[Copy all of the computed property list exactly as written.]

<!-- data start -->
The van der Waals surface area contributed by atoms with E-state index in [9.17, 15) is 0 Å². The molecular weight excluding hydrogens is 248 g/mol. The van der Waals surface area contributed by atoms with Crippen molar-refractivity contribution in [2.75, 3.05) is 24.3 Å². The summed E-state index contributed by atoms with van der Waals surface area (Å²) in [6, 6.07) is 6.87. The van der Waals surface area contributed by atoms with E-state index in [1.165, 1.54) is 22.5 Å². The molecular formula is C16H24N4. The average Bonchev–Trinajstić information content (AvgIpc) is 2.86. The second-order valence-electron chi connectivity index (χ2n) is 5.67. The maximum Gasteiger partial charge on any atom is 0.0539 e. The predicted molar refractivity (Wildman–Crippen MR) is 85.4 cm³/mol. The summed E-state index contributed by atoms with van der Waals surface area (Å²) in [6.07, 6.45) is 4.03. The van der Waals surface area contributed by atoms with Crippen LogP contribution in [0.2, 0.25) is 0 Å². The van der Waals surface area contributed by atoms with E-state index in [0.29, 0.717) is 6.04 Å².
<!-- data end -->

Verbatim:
The van der Waals surface area contributed by atoms with E-state index in [9.17, 15) is 0 Å². The molecular weight excluding hydrogens is 248 g/mol. The van der Waals surface area contributed by atoms with Crippen molar-refractivity contribution in [2.75, 3.05) is 24.3 Å². The summed E-state index contributed by atoms with van der Waals surface area (Å²) in [6, 6.07) is 6.87. The van der Waals surface area contributed by atoms with E-state index in [1.165, 1.54) is 22.5 Å². The molecular formula is C16H24N4. The average Bonchev–Trinajstić information content (AvgIpc) is 2.86. The second-order valence-electron chi connectivity index (χ2n) is 5.67. The maximum Gasteiger partial charge on any atom is 0.0539 e. The predicted molar refractivity (Wildman–Crippen MR) is 85.4 cm³/mol. The summed E-state index contributed by atoms with van der Waals surface area (Å²) in [6.07, 6.45) is 4.03. The van der Waals surface area contributed by atoms with Crippen LogP contribution in [0.2, 0.25) is 0 Å². The van der Waals surface area contributed by atoms with E-state index in [0.29, 0.717) is 6.04 Å².